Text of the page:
The temperature of food samples impact sensory aspects but also our emotional response foods. So suggests recent research published in Food Quality and Preference.*
In a series of experiments, participants tasted tomato soups served at four different temperatures (25, 40, 55, and 70°C) rating both the flavors and their emotional responses. Soup samples served at higher temperatures were more associated with positive emotions. Viscosity mouthfeel and sweet taste were associated with lower temperatures, but celery aroma, green herb aroma, and cooked tomato flavor attributes were associated with higher temperatures. In addition, different sensory attributes and emotional responses played a key role in modulating consumer acceptability of tomato soup. For example, salty taste was only a positive driver of liking soup at 55°C, whereas “garlic aroma” only served as a positive driver at 40°C.
The study’s lead author, Han-Seok Seo, Associate Professor of the Department of Food Science, University of Arkansas, says: “Since the temperatures of hot soups quickly change over time, people may experience different sensory attributes and emotional responses during their consumption. Thus, it is important for food industry professionals to track variations in sensory and emotional responses not only at the temperatures initially served, but also over the temperature range of consumption. How do we make soup products that can increase or maintain a good first impression from the first spoon to the last? This is a key takeaway of this study.”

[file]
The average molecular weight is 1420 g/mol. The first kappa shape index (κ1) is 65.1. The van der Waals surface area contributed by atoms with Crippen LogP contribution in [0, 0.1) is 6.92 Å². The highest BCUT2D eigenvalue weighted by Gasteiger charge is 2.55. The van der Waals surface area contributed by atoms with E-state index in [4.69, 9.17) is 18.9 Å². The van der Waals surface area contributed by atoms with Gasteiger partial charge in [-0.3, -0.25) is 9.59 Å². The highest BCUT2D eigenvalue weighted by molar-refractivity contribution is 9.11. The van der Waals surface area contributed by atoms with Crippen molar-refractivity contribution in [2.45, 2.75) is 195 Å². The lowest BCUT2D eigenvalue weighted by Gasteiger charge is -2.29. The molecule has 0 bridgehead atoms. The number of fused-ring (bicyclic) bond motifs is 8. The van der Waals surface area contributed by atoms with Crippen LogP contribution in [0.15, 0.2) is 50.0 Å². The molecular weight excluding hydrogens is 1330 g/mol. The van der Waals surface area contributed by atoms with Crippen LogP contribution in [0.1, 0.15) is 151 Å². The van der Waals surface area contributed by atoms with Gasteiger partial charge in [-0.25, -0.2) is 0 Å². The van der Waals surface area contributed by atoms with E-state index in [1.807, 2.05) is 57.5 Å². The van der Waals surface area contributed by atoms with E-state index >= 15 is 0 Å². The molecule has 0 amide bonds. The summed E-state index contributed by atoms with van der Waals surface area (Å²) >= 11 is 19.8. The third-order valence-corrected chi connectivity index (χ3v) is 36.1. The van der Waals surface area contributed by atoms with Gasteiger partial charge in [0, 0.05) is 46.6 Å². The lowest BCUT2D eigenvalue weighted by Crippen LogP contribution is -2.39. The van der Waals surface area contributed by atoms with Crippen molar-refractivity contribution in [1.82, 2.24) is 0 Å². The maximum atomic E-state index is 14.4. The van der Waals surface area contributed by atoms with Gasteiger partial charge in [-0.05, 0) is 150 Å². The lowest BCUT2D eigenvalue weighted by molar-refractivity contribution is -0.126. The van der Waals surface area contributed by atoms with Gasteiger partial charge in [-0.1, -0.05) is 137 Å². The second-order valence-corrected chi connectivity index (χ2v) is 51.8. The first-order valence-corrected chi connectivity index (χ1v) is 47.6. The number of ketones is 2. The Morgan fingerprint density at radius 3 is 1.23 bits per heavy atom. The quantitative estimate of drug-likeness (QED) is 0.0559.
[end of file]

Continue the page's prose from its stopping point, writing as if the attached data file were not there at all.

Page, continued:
*Source: “Sample Temperatures Can Modulate Both Emotional Responses to and Sensory Attributes of Tomato Soup Samples.” Food Quality and Preference, vol. 86, no. December, 2020, doi:10.1016/j.foodqual.2020.104005.
Comment by Global Food Forums Editors: Many to most sensory professionals are likely aware that the temperature of food samples impact sensory test results. However, during routine product formulations efforts to sampling of products during conventions and expos, the importance of temperature is often ignored.